Given the large number of articles to screen, exclusion by a single reviewer was allowed at this step. Reviewers could choose to include, exclude, or tag the article for a second review. In the latter case, two reviewers (WM and MB) reviewed the title, journal, and abstract. Both reviewers were required to agree on either inclusion or exclusion, with discordant responses addressed in conversation. Articles included at this step were identified for full-text review. Full-text review included review of references to detect any potentially relevant articles that had not be identified in the initial database search, and pertinent citations were identified and added to the initial screening step for full review. Additionally, articles were similarly added if identified by reviewers from other mechanisms such as reading of literature or suggestions from experts in the field.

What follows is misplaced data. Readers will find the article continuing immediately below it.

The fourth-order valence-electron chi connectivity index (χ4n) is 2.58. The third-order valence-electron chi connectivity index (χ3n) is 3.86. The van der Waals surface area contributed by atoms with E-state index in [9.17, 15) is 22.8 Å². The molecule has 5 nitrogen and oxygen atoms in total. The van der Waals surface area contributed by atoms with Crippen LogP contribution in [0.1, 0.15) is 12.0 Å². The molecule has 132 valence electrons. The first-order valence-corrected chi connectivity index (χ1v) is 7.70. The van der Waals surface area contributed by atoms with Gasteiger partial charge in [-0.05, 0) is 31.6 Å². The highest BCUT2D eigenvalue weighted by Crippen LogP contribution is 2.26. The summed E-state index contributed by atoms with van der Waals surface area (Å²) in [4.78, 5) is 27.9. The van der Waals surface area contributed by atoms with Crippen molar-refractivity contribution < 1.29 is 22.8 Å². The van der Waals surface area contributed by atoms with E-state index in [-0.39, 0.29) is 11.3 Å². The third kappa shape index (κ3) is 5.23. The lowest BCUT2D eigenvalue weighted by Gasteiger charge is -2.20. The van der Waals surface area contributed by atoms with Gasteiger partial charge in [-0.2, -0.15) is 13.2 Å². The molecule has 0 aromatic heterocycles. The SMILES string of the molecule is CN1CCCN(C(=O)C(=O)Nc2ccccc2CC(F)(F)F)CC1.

There were three inclusionary criteria, and included studies met all three criteria. First, the topic of the article relates to provider initiated deprescribing, discontinuation, tapering, withdrawal, or reduction of psychiatric medications. Studies focused only on patient non-adherence were not included. Additionally, the article included a psychotropic medication with behavioral health/mental health indications (not inclusive of supplements and minerals). Medications with psychiatric indications (e.g., clonazepam) being studied for non-psychiatric reasons (e.g., seizures) were included if the outcome measure was pertinent to psychiatry (cognition), as opposed to only neurological (seizure relapse). Finally, the population studied was <18 years of age, or if spanning youth and adult populations, the <18-year-old subset is analyzed independently.